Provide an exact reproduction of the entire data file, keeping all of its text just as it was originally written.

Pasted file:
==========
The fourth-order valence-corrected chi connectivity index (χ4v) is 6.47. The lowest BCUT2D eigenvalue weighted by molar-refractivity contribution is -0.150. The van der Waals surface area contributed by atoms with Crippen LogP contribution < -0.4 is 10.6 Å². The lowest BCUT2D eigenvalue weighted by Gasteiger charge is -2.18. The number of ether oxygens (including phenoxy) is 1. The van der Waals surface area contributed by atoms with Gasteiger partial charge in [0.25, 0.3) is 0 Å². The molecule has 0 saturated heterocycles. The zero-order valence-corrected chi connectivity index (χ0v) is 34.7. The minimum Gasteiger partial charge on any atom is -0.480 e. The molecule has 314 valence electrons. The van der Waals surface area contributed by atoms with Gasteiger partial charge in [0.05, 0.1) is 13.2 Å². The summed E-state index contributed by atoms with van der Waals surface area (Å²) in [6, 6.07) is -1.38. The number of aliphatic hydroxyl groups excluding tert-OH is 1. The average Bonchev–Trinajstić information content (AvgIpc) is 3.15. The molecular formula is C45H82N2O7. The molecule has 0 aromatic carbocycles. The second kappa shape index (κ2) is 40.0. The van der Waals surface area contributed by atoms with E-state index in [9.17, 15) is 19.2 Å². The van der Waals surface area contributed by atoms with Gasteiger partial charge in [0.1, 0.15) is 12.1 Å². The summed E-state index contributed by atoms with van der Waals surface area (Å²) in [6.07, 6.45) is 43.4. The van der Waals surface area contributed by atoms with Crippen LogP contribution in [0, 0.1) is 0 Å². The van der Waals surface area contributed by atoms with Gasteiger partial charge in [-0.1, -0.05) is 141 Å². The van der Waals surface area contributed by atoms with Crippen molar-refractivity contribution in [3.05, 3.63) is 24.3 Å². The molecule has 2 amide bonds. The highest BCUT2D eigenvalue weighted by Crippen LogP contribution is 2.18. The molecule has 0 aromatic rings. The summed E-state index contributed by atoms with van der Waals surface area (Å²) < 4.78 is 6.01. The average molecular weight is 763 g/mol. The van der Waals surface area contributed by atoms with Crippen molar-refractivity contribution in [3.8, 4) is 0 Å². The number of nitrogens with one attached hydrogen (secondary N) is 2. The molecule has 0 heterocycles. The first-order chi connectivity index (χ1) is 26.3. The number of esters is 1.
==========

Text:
The fourth-order valence-corrected chi connectivity index (χ4v) is 6.47. The lowest BCUT2D eigenvalue weighted by molar-refractivity contribution is -0.150. The van der Waals surface area contributed by atoms with Crippen LogP contribution < -0.4 is 10.6 Å². The lowest BCUT2D eigenvalue weighted by Gasteiger charge is -2.18. The number of ether oxygens (including phenoxy) is 1. The van der Waals surface area contributed by atoms with Gasteiger partial charge in [0.25, 0.3) is 0 Å². The molecule has 0 saturated heterocycles. The zero-order valence-corrected chi connectivity index (χ0v) is 34.7. The minimum Gasteiger partial charge on any atom is -0.480 e. The molecule has 314 valence electrons. The van der Waals surface area contributed by atoms with Gasteiger partial charge in [0.05, 0.1) is 13.2 Å². The summed E-state index contributed by atoms with van der Waals surface area (Å²) in [6, 6.07) is -1.38. The number of aliphatic hydroxyl groups excluding tert-OH is 1. The average Bonchev–Trinajstić information content (AvgIpc) is 3.15. The molecular formula is C45H82N2O7. The molecule has 0 aromatic carbocycles. The second kappa shape index (κ2) is 40.0. The van der Waals surface area contributed by atoms with E-state index in [9.17, 15) is 19.2 Å². The van der Waals surface area contributed by atoms with Gasteiger partial charge in [0.1, 0.15) is 12.1 Å². The summed E-state index contributed by atoms with van der Waals surface area (Å²) in [6.07, 6.45) is 43.4. The van der Waals surface area contributed by atoms with Crippen LogP contribution in [0, 0.1) is 0 Å². The van der Waals surface area contributed by atoms with Gasteiger partial charge in [-0.1, -0.05) is 141 Å². The van der Waals surface area contributed by atoms with Crippen molar-refractivity contribution in [3.05, 3.63) is 24.3 Å². The molecule has 2 amide bonds. The highest BCUT2D eigenvalue weighted by Crippen LogP contribution is 2.18. The molecule has 0 aromatic rings. The summed E-state index contributed by atoms with van der Waals surface area (Å²) < 4.78 is 6.01. The average molecular weight is 763 g/mol. The van der Waals surface area contributed by atoms with Crippen molar-refractivity contribution in [3.8, 4) is 0 Å². The number of nitrogens with one attached hydrogen (secondary N) is 2. The molecule has 0 heterocycles. The first-order chi connectivity index (χ1) is 26.3. The number of esters is 1.